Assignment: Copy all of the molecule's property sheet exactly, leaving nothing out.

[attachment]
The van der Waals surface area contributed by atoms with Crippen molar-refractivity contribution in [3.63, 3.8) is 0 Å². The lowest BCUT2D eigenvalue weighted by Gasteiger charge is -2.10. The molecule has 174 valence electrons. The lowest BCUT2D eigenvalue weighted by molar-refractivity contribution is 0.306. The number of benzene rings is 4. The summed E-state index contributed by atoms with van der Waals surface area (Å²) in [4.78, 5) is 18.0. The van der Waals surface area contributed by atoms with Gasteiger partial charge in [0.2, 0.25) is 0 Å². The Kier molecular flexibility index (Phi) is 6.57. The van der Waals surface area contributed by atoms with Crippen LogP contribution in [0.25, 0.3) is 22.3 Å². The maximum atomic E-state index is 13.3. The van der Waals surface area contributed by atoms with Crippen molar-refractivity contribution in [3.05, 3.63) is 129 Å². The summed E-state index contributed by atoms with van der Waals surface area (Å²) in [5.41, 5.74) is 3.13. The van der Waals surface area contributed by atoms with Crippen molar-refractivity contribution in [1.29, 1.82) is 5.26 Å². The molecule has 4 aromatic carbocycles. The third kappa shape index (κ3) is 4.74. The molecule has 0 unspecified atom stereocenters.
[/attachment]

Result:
The van der Waals surface area contributed by atoms with Crippen molar-refractivity contribution in [3.63, 3.8) is 0 Å². The lowest BCUT2D eigenvalue weighted by Gasteiger charge is -2.10. The molecule has 174 valence electrons. The lowest BCUT2D eigenvalue weighted by molar-refractivity contribution is 0.306. The number of benzene rings is 4. The summed E-state index contributed by atoms with van der Waals surface area (Å²) in [4.78, 5) is 18.0. The van der Waals surface area contributed by atoms with Gasteiger partial charge in [0.2, 0.25) is 0 Å². The Kier molecular flexibility index (Phi) is 6.57. The van der Waals surface area contributed by atoms with Crippen LogP contribution in [0.25, 0.3) is 22.3 Å². The maximum atomic E-state index is 13.3. The van der Waals surface area contributed by atoms with Crippen molar-refractivity contribution in [3.05, 3.63) is 129 Å². The summed E-state index contributed by atoms with van der Waals surface area (Å²) in [5.41, 5.74) is 3.13. The van der Waals surface area contributed by atoms with Crippen molar-refractivity contribution in [1.29, 1.82) is 5.26 Å². The molecule has 4 aromatic carbocycles. The third kappa shape index (κ3) is 4.74. The molecule has 0 unspecified atom stereocenters.